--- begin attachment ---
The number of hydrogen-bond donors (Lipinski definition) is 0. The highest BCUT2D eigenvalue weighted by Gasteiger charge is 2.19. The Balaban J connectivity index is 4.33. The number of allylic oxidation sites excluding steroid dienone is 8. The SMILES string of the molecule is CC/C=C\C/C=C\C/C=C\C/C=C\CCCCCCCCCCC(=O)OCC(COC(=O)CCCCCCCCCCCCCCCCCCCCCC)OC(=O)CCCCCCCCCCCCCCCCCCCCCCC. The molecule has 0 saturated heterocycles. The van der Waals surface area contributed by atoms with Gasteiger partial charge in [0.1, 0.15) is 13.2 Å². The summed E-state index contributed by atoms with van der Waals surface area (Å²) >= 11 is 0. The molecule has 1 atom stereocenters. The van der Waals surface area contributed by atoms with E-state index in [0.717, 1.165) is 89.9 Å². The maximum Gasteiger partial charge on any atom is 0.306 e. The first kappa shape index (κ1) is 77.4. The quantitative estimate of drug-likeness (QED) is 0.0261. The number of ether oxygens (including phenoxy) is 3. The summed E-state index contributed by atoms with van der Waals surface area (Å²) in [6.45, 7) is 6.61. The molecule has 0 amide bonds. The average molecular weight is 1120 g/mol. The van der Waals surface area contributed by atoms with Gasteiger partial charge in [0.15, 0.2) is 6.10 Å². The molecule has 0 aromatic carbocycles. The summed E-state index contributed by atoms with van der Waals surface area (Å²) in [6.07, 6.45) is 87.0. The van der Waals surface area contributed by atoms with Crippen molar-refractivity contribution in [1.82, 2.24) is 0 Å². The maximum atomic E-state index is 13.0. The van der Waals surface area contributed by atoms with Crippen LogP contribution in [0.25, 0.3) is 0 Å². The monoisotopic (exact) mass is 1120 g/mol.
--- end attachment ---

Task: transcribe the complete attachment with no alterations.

The number of hydrogen-bond donors (Lipinski definition) is 0. The highest BCUT2D eigenvalue weighted by Gasteiger charge is 2.19. The Balaban J connectivity index is 4.33. The number of allylic oxidation sites excluding steroid dienone is 8. The SMILES string of the molecule is CC/C=C\C/C=C\C/C=C\C/C=C\CCCCCCCCCCC(=O)OCC(COC(=O)CCCCCCCCCCCCCCCCCCCCCC)OC(=O)CCCCCCCCCCCCCCCCCCCCCCC. The molecule has 0 saturated heterocycles. The van der Waals surface area contributed by atoms with Gasteiger partial charge in [0.1, 0.15) is 13.2 Å². The summed E-state index contributed by atoms with van der Waals surface area (Å²) >= 11 is 0. The molecule has 1 atom stereocenters. The van der Waals surface area contributed by atoms with E-state index in [0.717, 1.165) is 89.9 Å². The maximum Gasteiger partial charge on any atom is 0.306 e. The first kappa shape index (κ1) is 77.4. The quantitative estimate of drug-likeness (QED) is 0.0261. The number of ether oxygens (including phenoxy) is 3. The summed E-state index contributed by atoms with van der Waals surface area (Å²) in [6.45, 7) is 6.61. The molecule has 0 amide bonds. The average molecular weight is 1120 g/mol. The van der Waals surface area contributed by atoms with Gasteiger partial charge in [0.15, 0.2) is 6.10 Å². The molecule has 0 aromatic carbocycles. The summed E-state index contributed by atoms with van der Waals surface area (Å²) in [6.07, 6.45) is 87.0. The van der Waals surface area contributed by atoms with Crippen molar-refractivity contribution in [1.82, 2.24) is 0 Å². The maximum atomic E-state index is 13.0. The van der Waals surface area contributed by atoms with Crippen LogP contribution in [0.25, 0.3) is 0 Å². The monoisotopic (exact) mass is 1120 g/mol.